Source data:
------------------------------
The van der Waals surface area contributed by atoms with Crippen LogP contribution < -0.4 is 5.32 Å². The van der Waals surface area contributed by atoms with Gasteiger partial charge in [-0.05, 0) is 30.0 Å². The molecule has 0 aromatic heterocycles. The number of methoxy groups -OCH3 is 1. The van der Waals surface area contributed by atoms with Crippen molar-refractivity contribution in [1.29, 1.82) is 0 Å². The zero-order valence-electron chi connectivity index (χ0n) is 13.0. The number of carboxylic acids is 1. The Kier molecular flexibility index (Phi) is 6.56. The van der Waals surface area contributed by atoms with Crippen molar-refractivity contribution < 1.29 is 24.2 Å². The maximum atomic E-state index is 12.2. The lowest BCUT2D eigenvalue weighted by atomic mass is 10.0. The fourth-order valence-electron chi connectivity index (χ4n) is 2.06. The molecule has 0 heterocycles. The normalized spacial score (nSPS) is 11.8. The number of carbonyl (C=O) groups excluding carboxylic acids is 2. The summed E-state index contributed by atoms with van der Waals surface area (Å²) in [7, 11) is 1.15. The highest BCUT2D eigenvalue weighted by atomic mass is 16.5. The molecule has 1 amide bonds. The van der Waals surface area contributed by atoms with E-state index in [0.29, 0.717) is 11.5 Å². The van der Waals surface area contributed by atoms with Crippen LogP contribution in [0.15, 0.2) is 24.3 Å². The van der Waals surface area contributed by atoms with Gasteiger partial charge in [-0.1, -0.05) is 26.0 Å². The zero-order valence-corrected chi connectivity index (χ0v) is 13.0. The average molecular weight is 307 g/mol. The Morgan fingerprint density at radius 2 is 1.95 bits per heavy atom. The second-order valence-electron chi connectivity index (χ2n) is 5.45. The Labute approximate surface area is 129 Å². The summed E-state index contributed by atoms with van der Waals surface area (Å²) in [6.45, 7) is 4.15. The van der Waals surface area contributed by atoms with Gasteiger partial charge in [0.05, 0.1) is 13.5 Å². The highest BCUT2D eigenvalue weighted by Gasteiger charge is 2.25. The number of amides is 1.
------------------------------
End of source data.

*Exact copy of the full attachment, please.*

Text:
The van der Waals surface area contributed by atoms with Crippen LogP contribution < -0.4 is 5.32 Å². The van der Waals surface area contributed by atoms with Gasteiger partial charge in [-0.05, 0) is 30.0 Å². The molecule has 0 aromatic heterocycles. The number of methoxy groups -OCH3 is 1. The van der Waals surface area contributed by atoms with Crippen molar-refractivity contribution in [1.29, 1.82) is 0 Å². The zero-order valence-electron chi connectivity index (χ0n) is 13.0. The number of carboxylic acids is 1. The Kier molecular flexibility index (Phi) is 6.56. The van der Waals surface area contributed by atoms with Crippen molar-refractivity contribution < 1.29 is 24.2 Å². The maximum atomic E-state index is 12.2. The lowest BCUT2D eigenvalue weighted by atomic mass is 10.0. The fourth-order valence-electron chi connectivity index (χ4n) is 2.06. The molecule has 0 heterocycles. The normalized spacial score (nSPS) is 11.8. The number of carbonyl (C=O) groups excluding carboxylic acids is 2. The summed E-state index contributed by atoms with van der Waals surface area (Å²) in [7, 11) is 1.15. The highest BCUT2D eigenvalue weighted by atomic mass is 16.5. The molecule has 1 amide bonds. The van der Waals surface area contributed by atoms with E-state index in [0.29, 0.717) is 11.5 Å². The van der Waals surface area contributed by atoms with Crippen LogP contribution in [0.15, 0.2) is 24.3 Å². The van der Waals surface area contributed by atoms with Gasteiger partial charge in [-0.1, -0.05) is 26.0 Å². The zero-order valence-corrected chi connectivity index (χ0v) is 13.0. The average molecular weight is 307 g/mol. The Morgan fingerprint density at radius 2 is 1.95 bits per heavy atom. The second-order valence-electron chi connectivity index (χ2n) is 5.45. The Labute approximate surface area is 129 Å². The summed E-state index contributed by atoms with van der Waals surface area (Å²) in [6.45, 7) is 4.15. The van der Waals surface area contributed by atoms with Gasteiger partial charge in [0.05, 0.1) is 13.5 Å². The highest BCUT2D eigenvalue weighted by Gasteiger charge is 2.25. The number of amides is 1.